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Re: Robert Simpson(1921-1997)
« Reply #408 on: January 31, 2020, 07:48:34 AM »
The first movement of the 3rd symphony, most of the 5th, and the whole of the 10th all have that quality in my opinion.

Good to learn, as I never found enough time to play them all. Yet I love the Third and admired the Ninth from the very first time I heard them, especially Nine a symphony I often returned to, even many times in my car. Will try Ten again ASAP (own most of them, but own thousands of cd's without time to play them even once.  :D )
… music is not only an 'entertainment’, nor a mere luxury, but a necessity of the spiritual if not of the physical life, an opening of those magic casements through which we can catch a glimpse of that country where ultimate reality will be found.    RVW, 1948

Offline André

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Re: Robert Simpson(1921-1997)
« Reply #409 on: January 31, 2020, 11:21:11 AM »
I agree that Simpson is an acquired taste - at least, it was that way in my experience. The adjective I used to describe his music when I first heard it was "prosaic". I think I started off with the 6th symphony, and was very unimpressed on first hearing. I was not immediately struck by the 9th either, but with repeated hearings it grew on me.  Much of his music has an elemental quality, like an impersonal force of nature, rather than an expression of human emotion. The first movement of the 3rd symphony, most of the 5th, and the whole of the 10th all have that quality in my opinion. Even his string quartets seem less intimately expressive than an attempt to work out some abstract and purely musical problem. I find that Simpson's music has to be listened to with the ear and the intellect rather than the heart, but if approached from the right perspective, it can be an engaging and even thrilling experience.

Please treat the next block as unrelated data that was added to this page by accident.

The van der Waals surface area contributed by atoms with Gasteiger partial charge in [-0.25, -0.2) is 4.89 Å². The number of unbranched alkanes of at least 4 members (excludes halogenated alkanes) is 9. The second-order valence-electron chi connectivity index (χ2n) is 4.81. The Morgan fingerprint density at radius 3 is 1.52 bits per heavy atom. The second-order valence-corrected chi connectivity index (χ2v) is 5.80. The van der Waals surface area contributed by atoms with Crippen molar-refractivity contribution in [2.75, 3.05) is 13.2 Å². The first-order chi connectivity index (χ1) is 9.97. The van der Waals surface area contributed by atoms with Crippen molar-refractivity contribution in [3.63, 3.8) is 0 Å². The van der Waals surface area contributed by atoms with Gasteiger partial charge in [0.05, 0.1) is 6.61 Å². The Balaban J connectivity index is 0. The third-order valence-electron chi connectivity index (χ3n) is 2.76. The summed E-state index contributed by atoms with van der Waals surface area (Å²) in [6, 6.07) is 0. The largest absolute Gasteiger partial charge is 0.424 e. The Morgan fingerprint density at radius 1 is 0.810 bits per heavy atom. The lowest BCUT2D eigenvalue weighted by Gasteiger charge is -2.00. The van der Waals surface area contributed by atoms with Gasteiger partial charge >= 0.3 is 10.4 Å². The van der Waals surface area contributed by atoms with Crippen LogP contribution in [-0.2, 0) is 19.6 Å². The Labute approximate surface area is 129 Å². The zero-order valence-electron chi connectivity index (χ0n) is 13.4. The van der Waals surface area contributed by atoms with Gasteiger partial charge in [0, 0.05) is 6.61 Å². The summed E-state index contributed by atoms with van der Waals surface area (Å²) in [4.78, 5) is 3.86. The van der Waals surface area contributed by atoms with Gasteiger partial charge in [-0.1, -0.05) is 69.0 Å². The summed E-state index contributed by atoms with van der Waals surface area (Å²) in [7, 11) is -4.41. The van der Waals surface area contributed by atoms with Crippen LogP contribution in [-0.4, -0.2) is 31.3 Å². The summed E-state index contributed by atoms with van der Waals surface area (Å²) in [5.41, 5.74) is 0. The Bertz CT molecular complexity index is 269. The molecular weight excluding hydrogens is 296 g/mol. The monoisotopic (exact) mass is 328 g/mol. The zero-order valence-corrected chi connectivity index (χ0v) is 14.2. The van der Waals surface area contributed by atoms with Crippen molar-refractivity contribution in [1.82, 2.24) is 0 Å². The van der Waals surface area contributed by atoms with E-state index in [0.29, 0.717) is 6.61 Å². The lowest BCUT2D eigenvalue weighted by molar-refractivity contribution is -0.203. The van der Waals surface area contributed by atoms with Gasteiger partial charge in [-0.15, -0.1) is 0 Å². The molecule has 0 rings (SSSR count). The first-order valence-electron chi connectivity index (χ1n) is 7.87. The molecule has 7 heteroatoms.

+1

There’s certainly a case for considering Simpson’s music (symphonic and chamber) as abstract constructions in sound, a bit like some abstractionist paintings by Klee or Delaunay for example. Or like some of J.S. Bach’s works where girding one’s mental loins is a prerequisite before listening  (the Art of Fugue or Mass in b minor for example, where Bach used lots of musical symbolism). Brain and emotions must be on the same wavelength.

I find this to be the case also with some composers’ music, in particular those I mentioned earlier (Koppel, Kinsella, Simpson, Holmboe for example) or others like Reger, Carter or Ligeti. They are not ‘difficult’ composers, their music is objectively approachable and does not call for unusual sonic experiences. So, yes: ear and intellect are more solicited than usual, and the rewards may not be immediate.

Offline Maestro267

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Re: Robert Simpson(1921-1997)
« Reply #410 on: January 31, 2020, 11:28:33 AM »